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Country Weekly - January 7, 2003

A few much-missed faces suddenly reappeared this year
Halley's comet comes around once in about every 75 years, sending sky-watchers into a tizzy every time.  Sometimes country fans feel like they have to wait just as long for their favorite stars to come back - but in 2002, long-awaited favorites were returning left and right.
The biggest comeback was Shania Twain.  Five years after releasing the 19-million-selling Come On Over, we got Up! - a two-CD epic featuring two versions each of 19 songs.  Shania returned with guns blazing, armed with a million-dollar video for the Top 10 hit "I'm Gonna Getcha Good!"
After spending months on end pleasing audiences on tour in 1998 and 1999, Shania was due for some time off - and then came the announcement of her pregnancy, which pushed work to the back burner.  In August 2001 she and husband/collaborator Robert John "Mutt" Lange welcomed their first child, Eja, and now that he's up and around, she is, too.  "It's great to be back," she says.  "It's been a long time now, I realize that."
Shania wasn't the only one spending as much time in the delivery room as the recording studio over the last few years.  Faith Hill gave birth to her third daughter in December 2001, and motherhood again trumped stardom as the follow-up to 1999's smash Breathe took a little while longer.  But by October, Faith was back on top with Cry, which blasted onto the charts at No. 1 and disarmed critics who took note of the growth in her vocal prowess during a couple of years out of the limelight.
Yet another of country's biggest acts whose plans have been complicated by expanding families is the Dixie Chicks - in the time between 1999's Fly album and their new Home, two-thirds of the trio found themselves pregnant.  Natalie Maines and hubby Adrian Pasdar had their first child, Jackson Slade, in March 2001, while Emily and Charlie Robison gave Jack a playmate when Charles Augustus was born in November.
Of course, that wasn't the only reason the Chicks have been away so long - they spent a good while engrossed in a messy legal dispute with their record label, which they accused of shady accounting practices.  All that got sorted out in time for the blockbuster release of the No. 1 Home in August, accompanied by the instant Top 5 hits "Long Time Gone" and "Landslide."
Tanya Tucker, too, disappeared from public view in favor of family time.  "I wanted to spend some quality time with Layla," she says of her 3-year-old daughter.  "I didn't get to do that with my other kids.  So I took about a year and a half off and stayed home with her.  I'm glad I did it."  She returned this year with the self-assured Tanya.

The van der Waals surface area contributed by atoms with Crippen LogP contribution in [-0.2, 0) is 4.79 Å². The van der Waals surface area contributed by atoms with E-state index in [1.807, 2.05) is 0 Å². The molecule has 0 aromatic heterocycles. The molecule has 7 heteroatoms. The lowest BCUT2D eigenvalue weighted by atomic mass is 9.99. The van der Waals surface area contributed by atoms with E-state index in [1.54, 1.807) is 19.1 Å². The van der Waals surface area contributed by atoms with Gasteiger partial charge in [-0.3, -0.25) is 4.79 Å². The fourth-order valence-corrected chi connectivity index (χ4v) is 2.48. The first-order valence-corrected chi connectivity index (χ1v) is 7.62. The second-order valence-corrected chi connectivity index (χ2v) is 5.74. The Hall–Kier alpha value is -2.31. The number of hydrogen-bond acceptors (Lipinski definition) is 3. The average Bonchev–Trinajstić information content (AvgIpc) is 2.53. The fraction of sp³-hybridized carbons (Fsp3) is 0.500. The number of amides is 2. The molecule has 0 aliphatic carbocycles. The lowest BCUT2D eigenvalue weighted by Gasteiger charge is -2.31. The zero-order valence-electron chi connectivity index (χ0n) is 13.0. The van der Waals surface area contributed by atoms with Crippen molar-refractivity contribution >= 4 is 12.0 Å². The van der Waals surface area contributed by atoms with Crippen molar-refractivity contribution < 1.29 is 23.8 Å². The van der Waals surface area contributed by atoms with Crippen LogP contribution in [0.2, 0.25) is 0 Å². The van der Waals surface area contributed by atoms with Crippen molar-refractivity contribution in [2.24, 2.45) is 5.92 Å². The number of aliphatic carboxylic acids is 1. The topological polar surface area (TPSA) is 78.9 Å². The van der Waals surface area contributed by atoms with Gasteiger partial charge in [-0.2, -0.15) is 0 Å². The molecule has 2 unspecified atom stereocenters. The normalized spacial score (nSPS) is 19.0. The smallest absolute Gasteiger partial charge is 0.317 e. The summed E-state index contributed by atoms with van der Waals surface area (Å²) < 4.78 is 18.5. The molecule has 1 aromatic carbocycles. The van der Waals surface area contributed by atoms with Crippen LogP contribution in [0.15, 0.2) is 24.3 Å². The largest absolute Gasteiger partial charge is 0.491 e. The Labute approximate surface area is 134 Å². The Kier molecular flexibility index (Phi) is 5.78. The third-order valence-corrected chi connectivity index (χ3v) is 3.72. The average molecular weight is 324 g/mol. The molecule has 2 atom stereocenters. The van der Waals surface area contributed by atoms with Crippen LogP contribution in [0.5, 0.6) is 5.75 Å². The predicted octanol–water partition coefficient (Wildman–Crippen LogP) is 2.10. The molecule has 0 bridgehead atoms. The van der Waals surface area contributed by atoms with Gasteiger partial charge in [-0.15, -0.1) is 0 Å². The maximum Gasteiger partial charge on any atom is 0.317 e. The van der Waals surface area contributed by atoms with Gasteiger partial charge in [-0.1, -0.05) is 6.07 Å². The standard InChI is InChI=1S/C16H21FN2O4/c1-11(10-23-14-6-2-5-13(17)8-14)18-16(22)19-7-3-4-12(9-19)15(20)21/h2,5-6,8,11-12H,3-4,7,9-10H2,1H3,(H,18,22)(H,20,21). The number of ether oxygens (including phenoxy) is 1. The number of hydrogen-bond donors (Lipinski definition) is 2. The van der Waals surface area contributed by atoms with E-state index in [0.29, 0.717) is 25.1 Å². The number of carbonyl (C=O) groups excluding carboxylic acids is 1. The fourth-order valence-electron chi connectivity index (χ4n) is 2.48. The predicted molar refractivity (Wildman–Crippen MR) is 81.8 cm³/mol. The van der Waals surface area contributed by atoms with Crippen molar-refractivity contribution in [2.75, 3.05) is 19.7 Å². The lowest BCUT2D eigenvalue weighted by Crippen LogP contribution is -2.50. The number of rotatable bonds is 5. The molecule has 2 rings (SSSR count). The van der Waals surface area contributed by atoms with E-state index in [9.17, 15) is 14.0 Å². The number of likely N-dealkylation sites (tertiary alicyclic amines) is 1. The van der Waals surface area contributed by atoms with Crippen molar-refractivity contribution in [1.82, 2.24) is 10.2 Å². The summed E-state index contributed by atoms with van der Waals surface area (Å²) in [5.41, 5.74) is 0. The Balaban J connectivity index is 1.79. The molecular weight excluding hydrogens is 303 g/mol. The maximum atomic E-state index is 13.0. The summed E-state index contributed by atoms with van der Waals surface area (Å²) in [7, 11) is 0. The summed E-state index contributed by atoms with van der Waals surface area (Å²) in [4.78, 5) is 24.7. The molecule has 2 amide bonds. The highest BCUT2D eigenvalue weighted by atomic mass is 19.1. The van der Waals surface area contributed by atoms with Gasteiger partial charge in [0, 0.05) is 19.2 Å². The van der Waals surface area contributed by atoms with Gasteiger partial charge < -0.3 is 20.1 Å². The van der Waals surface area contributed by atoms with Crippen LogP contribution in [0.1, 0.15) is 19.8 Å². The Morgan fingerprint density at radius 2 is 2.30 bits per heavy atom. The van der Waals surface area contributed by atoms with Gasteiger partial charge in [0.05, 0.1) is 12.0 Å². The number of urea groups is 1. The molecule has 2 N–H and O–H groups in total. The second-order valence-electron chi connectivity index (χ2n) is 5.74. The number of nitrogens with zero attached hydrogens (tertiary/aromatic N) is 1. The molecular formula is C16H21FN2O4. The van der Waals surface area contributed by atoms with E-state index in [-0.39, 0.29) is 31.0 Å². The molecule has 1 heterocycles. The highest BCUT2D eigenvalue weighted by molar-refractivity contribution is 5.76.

Kids aren't the only personal reason stars have to duck the limelight for a while.  One reason SHeDAISY fans wound up cooling their heels for almost three years waiting for the follow-up to the platinum THE WHOLE SHeBANG was that head songwriter Kristyn Osborn was enduring a divorce, and needed time to sort out her personal life and clear her head.
But the sisterly trio is also a good example of music taking a long time simply because it takes a long time - the complex sounds of this year's Knock On The Sky required time and trouble to piece together.  "People kept asking, 'Where's the new record?'" says Kassidy Osborn.  "But we didn't get tired of hearing it, because that meant people wanted it.  We just said, 'Be patient!  It's on its way.'"
Keith Urban was another star who was determined not to let the world in on his sophomore effort until it was really, truly ready to be heard.  That's a big reason why Keith's self-titled debut saw daylight in 1999 and his new Golden Road wasn't ready until this October.  "I wasn't dawdling," he promises.  "I wasn't just messing around."
And Keith doesn't necessarily think the wait is a bad thing for stars or fans, who are now hearing an album that's had a lot more thought and care put into it than would have been possible if it had been cranked out quickly.
"I think three years is a good length of time," he says.  "I don't want to put a record out every year.  I couldn't tour, live and write about the living."

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